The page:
Just before the falsely convicted labor troubadour Joe Hill was shot by a firing squad in Utah in 1915, he wrote to a friend that people should not mourn his death, but instead organize. The slogan “Don’t Mourn, Organize!” has been a labor rallying cry for almost a century now. Tonight is the first time I’ve understood that when Joe Hill wrote those lines, they meant something much deeper than a rallying cry.
Asking his friends and family not to waste one moment for their private griefs, asking them to instead pour all their energy into the struggle for justice, this was not a small request. It was a very big thing to ask of the tens of thousands who came to meet his body when it was brought to Chicago and the millions who had fought for his release from every corner of the globe. Working people lost someone they held dear, and they lost faith in a system they held dear. Surely, they deserved to mourn for these losses. Surely, it was too much to ask them not to mourn.
Troy Davis has just been executed by the state of Georgia. There was no physical evidence in the trial, he was convicted solely on the testimony of eye witnesses. Seven out of the nine witnesses have since recanted their testimony. One of the remaining witnesses later told friends that he was the actual killer, and new witnesses have come forward to verify that claim. A number of the jurors have testified that they would not have convicted him if they knew then what they know now. Even the former warden who oversaw previous executions pleaded for a stay of execution.
This case has earned the sympathy and outrage of millions across the globe. Last night there were vigils all over the country and all over the world to support Troy Davis. Hundreds of thousands of us have signed petitions, made calls, urged others to speak out. We have written letters and sent faxes. We have joined organizations and donated our money to try to save this man. And still Troy Davis is lying dead right now.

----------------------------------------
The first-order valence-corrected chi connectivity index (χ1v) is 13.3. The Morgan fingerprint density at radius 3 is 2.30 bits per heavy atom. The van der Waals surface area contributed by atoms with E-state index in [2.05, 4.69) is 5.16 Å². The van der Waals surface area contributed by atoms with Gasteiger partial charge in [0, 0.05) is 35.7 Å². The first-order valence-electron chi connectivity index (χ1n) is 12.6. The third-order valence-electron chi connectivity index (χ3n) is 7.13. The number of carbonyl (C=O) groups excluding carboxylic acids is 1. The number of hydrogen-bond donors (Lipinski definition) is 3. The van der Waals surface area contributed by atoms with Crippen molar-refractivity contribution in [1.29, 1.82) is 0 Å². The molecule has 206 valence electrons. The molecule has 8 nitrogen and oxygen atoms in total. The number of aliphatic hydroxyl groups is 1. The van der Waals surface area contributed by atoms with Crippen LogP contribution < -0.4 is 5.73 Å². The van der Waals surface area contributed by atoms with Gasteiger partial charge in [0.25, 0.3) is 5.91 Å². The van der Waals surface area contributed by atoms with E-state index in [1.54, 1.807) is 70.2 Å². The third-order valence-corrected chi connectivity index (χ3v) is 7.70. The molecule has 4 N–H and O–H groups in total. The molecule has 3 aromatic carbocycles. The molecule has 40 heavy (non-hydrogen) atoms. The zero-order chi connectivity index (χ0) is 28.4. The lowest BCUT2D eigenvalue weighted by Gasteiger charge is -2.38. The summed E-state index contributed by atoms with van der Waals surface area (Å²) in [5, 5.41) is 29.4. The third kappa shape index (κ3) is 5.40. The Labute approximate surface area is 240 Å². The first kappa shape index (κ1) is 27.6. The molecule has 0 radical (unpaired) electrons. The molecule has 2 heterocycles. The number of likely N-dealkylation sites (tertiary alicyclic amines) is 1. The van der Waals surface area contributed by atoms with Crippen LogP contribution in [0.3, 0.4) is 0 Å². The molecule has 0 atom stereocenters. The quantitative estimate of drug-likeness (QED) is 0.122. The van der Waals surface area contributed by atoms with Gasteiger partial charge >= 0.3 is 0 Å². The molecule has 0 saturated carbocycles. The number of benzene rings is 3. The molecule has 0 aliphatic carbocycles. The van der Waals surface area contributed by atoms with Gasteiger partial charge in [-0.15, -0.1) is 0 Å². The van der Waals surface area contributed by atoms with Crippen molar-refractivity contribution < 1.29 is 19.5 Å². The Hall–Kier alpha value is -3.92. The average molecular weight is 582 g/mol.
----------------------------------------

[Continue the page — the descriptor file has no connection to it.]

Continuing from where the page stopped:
Like Joe Hill, Troy Davis has urged us to stay focused on the struggle, and on the fact that we are all Troy Davis. This fight to save one life is actually a fight for all of our lives. Until we end the death penalty, we are letting down each and every Troy Davis. We are letting down each other. And if we start to mourn, how will we ever stop? It feels crass to suggest that we immediately seize on the momentum we have built in our efforts to prevent this death. It feels too hard to say we shouldn’t take time to heal ourselves before gearing up to prevent the next death.
But “I am Troy Davis” is not just a rallying cry. “Don’t mourn, organize!” is not just a rallying cry. They give us difficult tasks, and rewarding ones. They are to be lived out in what we decide to do from this very moment forward.